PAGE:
Kansas Agencies Remind Drivers of Vehicle-Deer Collisions

It’s October and deer will soon be on the move, if they are not already.

Deer often prance across the street without looking both ways and sometimes stop in the middle of the road with the dreaded “deer in the headlights” expression, resulting in the age old question, “Am I going to hit a deer or is the deer going to hit me?”

Kansas Highway Patrol, along with the Kansas Department of Transportation, Kansas Department of Wildlife, Parks and Tourism and AAA, have provided what to do if people see a deer or people who are unfortunate and hit a deer.

According to data provided by the KHP which documented vehicle-deer collisions from 2006 through 2017, beginning around October and through November there is an increase in vehicle-deer collisions, the Pittsburg Morning Sun reported.

The incidents spike mid-November which is when the rut, or mating season for deer peak. The deer are also on the move to seek shelter and better habitats as crops are harvested and leaves fall. “The deer population has stabilized over the last six years, so areas that have had deer likely still have them,” said Levi Jaster, big game coordinator at the Kansas Department of Wildlife, Parks and Tourism. “This time of year, young animals are dispersing to find new places to live and breeding season is approaching.

“More animals on the move mean more of them will be crossing roads, so be extra cautious in areas with good deer habitat.” According to KDOT in a release, “10,226 (17 percent) of the 58,834 vehicle crashes reported in 2017 were deer-related (crashes in which a deer and vehicle actually collided or the presence of a deer was a contributing circumstance). Crashes involving deer occur in every part of the state throughout the year.”

In 2017 there were 170 total vehicle-deer collisions in Crawford County. There were eight injuries and zero fatalities and 162 people reported “personal damage.”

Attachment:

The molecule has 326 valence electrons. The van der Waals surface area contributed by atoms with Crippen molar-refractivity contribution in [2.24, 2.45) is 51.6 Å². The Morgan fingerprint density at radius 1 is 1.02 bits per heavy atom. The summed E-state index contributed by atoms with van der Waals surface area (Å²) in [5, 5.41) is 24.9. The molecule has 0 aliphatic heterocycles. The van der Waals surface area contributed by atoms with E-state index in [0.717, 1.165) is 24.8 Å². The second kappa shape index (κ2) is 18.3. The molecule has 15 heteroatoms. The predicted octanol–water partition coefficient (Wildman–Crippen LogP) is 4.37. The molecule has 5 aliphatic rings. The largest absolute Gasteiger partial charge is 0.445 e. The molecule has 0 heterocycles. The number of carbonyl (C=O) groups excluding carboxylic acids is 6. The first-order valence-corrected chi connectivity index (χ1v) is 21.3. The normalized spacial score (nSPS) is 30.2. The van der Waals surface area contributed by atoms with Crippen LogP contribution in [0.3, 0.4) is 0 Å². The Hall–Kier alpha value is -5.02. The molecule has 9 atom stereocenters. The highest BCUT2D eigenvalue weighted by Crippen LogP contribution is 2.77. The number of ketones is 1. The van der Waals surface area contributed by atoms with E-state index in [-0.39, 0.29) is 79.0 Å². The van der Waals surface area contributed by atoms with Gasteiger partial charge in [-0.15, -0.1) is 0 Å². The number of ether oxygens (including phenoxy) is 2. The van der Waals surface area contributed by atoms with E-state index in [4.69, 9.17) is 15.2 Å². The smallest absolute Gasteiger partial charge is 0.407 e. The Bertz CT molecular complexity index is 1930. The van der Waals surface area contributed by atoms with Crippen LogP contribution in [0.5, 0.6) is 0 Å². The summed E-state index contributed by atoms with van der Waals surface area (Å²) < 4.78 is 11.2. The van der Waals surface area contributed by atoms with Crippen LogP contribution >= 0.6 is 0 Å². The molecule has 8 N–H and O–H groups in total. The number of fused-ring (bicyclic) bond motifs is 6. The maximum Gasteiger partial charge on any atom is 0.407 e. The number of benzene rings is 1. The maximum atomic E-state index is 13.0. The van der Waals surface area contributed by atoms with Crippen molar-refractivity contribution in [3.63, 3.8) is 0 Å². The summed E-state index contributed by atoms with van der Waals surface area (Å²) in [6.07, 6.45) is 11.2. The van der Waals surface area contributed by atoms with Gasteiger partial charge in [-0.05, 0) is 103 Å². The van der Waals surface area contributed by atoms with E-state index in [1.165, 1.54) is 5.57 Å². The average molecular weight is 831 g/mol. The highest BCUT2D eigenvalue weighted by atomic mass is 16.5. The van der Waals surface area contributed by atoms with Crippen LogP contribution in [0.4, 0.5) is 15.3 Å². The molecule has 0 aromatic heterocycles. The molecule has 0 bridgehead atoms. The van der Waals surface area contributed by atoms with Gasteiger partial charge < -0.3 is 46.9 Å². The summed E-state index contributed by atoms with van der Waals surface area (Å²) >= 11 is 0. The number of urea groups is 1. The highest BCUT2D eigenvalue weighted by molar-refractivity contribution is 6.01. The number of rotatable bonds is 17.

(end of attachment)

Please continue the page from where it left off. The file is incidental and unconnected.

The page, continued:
“As we approach the fall season, the frequency of car-deer accidents tend to increase dramatically,” Pittsburg Police Lt. Tim Tompkins said. “The police department would like to remind drivers to be mindful of deer being on the move crossing roadways and to be alert to roadside movement both on our rural highways and within the city limits.”

AAA Kansas said in the release that in addition to the human injuries and loss of life, the collisions can cause significant vehicle damage, and if not properly insured it can cost upward of $4,500 per claim.

According to the release, if deer appear alongside the road the Kansas Highway Patrol “cautions drivers to refrain from making exaggerated maneuvers to avoid a deer in the road, lest a bad situation become even worse.”

“If you are unfortunate enough to have a deer enter the highway in front of your car, it is best to hit the animal and not swerve to avoid it,” KHP’s Lt. Adam Winters said. “Often, we find more serious crashes occur when you swerve to miss the deer, potentially losing control of your vehicle, leaving the road or veering into oncoming traffic.”

The agencies recommend the following to help motorists avoid crashes with deer:

If people do strike a deer, here are some additional tips: